As life expectancy gradually increases, a question to ask is, “whether the added time comprises years of healthy life and promotes a high health-related quality of life into old age”.
Loneliness: the silent killer. It is not something many of us like to discuss openly. On a societal level, we have not addressed it, even as we begin to recognize loneliness as a growing concern within our communities.
As we are well aware, the Canadian Government has requested everyone limit social contact, or as we prefer, physical proximity, to stop the spread of COVID-19. How then, can we stay active, and not feel too isolated?
The greenway passes through six diverse neighbourhoods, seven commercial districts and has 14 schools located within 1-km, thus connecting a large number of Vancouver youth to their schools and surrounding communities.
We see thousands of health research articles published every month. However, there is a gap between research-to-practice. It takes 17 years to turn only 14% of research into day-to-day clinical practice.
At the time of arrival, immigrants have better health than their Canadian-born peers. However, the health of immigrants diminishes over time until it matches Canadian-born.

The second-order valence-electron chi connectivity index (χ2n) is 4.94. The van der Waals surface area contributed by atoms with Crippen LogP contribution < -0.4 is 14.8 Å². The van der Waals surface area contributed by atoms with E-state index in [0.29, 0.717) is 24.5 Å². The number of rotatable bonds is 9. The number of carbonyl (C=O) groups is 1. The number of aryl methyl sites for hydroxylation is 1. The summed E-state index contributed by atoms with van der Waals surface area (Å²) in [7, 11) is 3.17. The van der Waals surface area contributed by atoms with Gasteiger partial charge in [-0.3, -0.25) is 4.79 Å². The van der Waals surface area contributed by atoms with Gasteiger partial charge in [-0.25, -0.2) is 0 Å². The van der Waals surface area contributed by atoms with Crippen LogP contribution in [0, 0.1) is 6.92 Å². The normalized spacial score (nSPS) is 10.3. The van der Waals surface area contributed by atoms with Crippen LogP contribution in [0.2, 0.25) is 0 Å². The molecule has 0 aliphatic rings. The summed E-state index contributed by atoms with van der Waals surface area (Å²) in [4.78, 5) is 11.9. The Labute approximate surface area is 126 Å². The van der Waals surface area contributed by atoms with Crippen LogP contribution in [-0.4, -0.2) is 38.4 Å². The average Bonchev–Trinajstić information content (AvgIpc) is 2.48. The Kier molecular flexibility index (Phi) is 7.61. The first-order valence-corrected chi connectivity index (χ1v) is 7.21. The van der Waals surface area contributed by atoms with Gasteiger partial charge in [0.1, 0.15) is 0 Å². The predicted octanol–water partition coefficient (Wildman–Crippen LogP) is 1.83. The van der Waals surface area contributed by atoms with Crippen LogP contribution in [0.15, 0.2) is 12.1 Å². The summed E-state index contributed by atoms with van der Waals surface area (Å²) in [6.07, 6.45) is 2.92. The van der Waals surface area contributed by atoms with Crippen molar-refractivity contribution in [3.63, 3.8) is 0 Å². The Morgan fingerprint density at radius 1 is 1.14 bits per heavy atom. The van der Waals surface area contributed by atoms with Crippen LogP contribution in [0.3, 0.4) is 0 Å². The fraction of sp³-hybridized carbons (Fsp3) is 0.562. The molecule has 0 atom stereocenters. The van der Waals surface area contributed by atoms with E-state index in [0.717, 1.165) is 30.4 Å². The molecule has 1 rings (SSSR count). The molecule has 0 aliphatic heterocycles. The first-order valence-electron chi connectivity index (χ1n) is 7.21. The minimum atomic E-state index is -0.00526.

Did you know it takes on average 17 years for research to become general practice in the healthcare system? (Green, 2008). When I first heard this I wasn’t too surprised.
The reality: In Canada, an increasing frail population of older adults reside in long-term care facilities (Postl et al., 2011), and more than 50% of them will fall each year (Rubenstein et al., 1994). Falls are the leading cause of injury-related death in older adults (Stevens et al., 2006).
A lot of the research examines how much physical movement an older adult achieved, or how much physical space they covered, rather than seeking to understand mobility as an emotional experience.